Mobility and cloud computing are changing the way organisations work, and Microsoft is eagerly trying to establish itself in both areas. But some partners feel Microsoft's rigid desktop virtualisation licensing terms, which make it difficult for cloud service providers to sell its products, are slowing its progress.
Last week, Microsoft announced that OnLive, a cloud service provider that offers a Windows 7 desktop-as-a-service with Office apps, is violating its licensing terms. At the same time, Joe Matz, corporate vice president for Microsoft’s Worldwide Licensing and Pricing group, said Microsoft's licensing terms are designed to "provide clarity and consistency for our partners."
Be that as it may, Microsoft still has a lot of work to do in delivering on this pledge, several partners and analysts told CRN.
"The Microsoft road map is unclear at the moment, and I actually think they're strangling the market in some ways. This ambiguity makes it difficult to sell these products," said Mike Ritsema, president of i3 Business Solutions.
Microsoft partners can sell hosted Windows 7 desktop-as-a-service through VDI as long as the end customer has an existing licensing agreement with Microsoft. However, partners must also have dedicated physical hosts for each customer, which makes this scenario prohibitively expensive, said Chris Ward, vice president of consulting and integration at Greenpages, a Kittery, Maine-based solution provider.
"Obviously, this doesn’t scale at all, so it really makes zero sense for any provider to offer desktop as a service this way," Ward said.
Scott Rosenberg, CEO of Miro Consulting, which specialises in licensing consulting, said Microsoft is still trying to figure how the economics for Windows and Office work in virtual environments.
"I think Microsoft is stuttering a little bit in terms of where to get revenue," Rosenberg said. "Do they try getting it from the consumer, who will push back hard, or the service provider, who can absorb the hit and pass it along to customers?"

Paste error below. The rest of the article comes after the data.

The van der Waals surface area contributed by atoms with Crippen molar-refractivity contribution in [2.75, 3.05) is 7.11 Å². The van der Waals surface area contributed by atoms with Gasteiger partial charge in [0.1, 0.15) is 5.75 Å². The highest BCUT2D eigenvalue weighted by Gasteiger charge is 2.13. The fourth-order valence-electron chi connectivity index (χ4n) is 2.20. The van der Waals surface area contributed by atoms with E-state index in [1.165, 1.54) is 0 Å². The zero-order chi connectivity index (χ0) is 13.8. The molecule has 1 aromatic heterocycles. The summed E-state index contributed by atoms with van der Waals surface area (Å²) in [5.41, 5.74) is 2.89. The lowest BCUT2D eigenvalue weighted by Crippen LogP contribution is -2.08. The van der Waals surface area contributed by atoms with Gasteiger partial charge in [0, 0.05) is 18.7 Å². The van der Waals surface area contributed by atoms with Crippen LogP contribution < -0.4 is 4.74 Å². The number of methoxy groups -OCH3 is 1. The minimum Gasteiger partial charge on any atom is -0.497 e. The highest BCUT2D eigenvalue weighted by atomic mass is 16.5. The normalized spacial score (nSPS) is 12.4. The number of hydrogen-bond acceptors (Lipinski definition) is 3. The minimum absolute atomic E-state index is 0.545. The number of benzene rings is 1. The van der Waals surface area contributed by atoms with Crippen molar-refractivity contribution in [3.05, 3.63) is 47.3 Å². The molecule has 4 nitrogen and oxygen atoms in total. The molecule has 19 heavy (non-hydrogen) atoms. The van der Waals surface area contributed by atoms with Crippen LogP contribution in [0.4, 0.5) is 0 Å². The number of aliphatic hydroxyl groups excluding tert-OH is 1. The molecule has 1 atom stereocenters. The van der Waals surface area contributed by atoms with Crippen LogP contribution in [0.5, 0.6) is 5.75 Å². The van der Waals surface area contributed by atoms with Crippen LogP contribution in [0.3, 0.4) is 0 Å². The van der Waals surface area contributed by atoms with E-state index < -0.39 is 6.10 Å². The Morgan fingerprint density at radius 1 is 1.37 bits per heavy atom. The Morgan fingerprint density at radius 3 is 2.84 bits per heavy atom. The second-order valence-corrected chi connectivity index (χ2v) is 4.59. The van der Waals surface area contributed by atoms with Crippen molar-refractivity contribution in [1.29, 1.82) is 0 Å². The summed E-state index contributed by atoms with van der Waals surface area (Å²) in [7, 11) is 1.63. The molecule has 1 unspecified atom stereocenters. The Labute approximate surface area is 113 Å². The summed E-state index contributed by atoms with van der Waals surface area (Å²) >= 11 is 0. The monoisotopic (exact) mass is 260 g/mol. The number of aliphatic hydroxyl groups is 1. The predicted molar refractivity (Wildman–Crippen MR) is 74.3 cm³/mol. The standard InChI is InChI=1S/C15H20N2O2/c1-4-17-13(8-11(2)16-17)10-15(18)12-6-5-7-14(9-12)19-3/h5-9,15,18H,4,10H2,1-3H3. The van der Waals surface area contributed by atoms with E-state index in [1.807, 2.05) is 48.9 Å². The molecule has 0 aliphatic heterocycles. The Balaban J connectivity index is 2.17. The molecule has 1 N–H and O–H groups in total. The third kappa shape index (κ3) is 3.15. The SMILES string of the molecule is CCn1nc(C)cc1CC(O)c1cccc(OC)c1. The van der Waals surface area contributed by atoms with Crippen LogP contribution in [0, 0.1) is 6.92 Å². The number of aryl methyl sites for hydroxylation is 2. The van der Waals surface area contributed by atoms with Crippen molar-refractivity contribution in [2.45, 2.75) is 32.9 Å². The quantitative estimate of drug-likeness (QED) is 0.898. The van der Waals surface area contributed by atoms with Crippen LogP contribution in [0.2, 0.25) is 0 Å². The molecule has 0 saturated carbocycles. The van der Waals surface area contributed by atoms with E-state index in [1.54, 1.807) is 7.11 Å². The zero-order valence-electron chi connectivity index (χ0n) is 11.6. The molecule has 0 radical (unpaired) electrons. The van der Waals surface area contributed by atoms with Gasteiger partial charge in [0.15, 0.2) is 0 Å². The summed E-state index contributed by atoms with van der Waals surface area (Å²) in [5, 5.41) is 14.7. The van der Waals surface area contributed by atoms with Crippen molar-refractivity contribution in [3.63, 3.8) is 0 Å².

Microsoft declined to comment on whether it is planning any adjustments to Windows 8 VDI licensing for desktop-as-a-service scenarios.
However, Microsoft has changed its desktop virtualisation licensing in the past in response to criticism from partners and customers.
In 2010, Microsoft got rid of the unpopular Virtual Enterprise Centralised Desktop (VECD) license, which required customers to pay $US23 per device annually on top of their Software Assurance (SA) subscriptions. At the same time, Microsoft introduced its Virtual Desktop Access license (VDA) for devices that aren't covered by SA, which costs $100 per device annually.
Promise Of Windows 8
Simon Bramfitt, founder and research director at virtualisation consultancy Entelechy Associates, said Windows 8 could provide Microsoft with a window for changing its licensing terms.
"What is harder to assess is whether or not Microsoft will treat Windows 8 on ARM tablets as a fully-fledged Windows 8 platform, or whether it will be classified as an embedded OS, and hence require it to have a separate VDA license," said Bramfitt.
In the meantime, Microsoft partners can also deliver Windows and Office-as-a-service through Microsoft's Service Provider License Agreement (SPLA) using Windows Server and Remote Desktop Services (RDS).
This option is appealing to enterprises because Windows Server and RDS offer similar functionality to Windows 7 virtual machines without requiring an expensive SAN, said Paul DeGroot, principal analyst at Pica Communications.
"One of the things they like is that RDS can work just fine with iOS, Android, and even Blackberry cell phones and it has built-in capabilities for brokering connects to virtual desktops," DeGroot said.
Cloud service provider Nivio has found this a cheaper route to market: It offers a 10-hour desktop-as-a-service plan for students and teachers for $2 a month, and an unlimited plan for road warriors for $15 per month with clients for iOS, Android, Macs, and PCs.
In a blog post earlier this month, Erwin Visser, senior director in Microsoft's Windows Commercial Group, said Microsoft is planning to improve the Windows 8 VDI user experience, while also allowing IT "to implement VDI infrastructures that are more cost effective and easier to manage".
While it is unclear if these VDI changes will give partners a clearer path to delivering Windows desktop-as-a-service, it is safe to say that partners are hoping that this come to pass.
This article originally appeared at crn.com
Issue: 315 | May 2013
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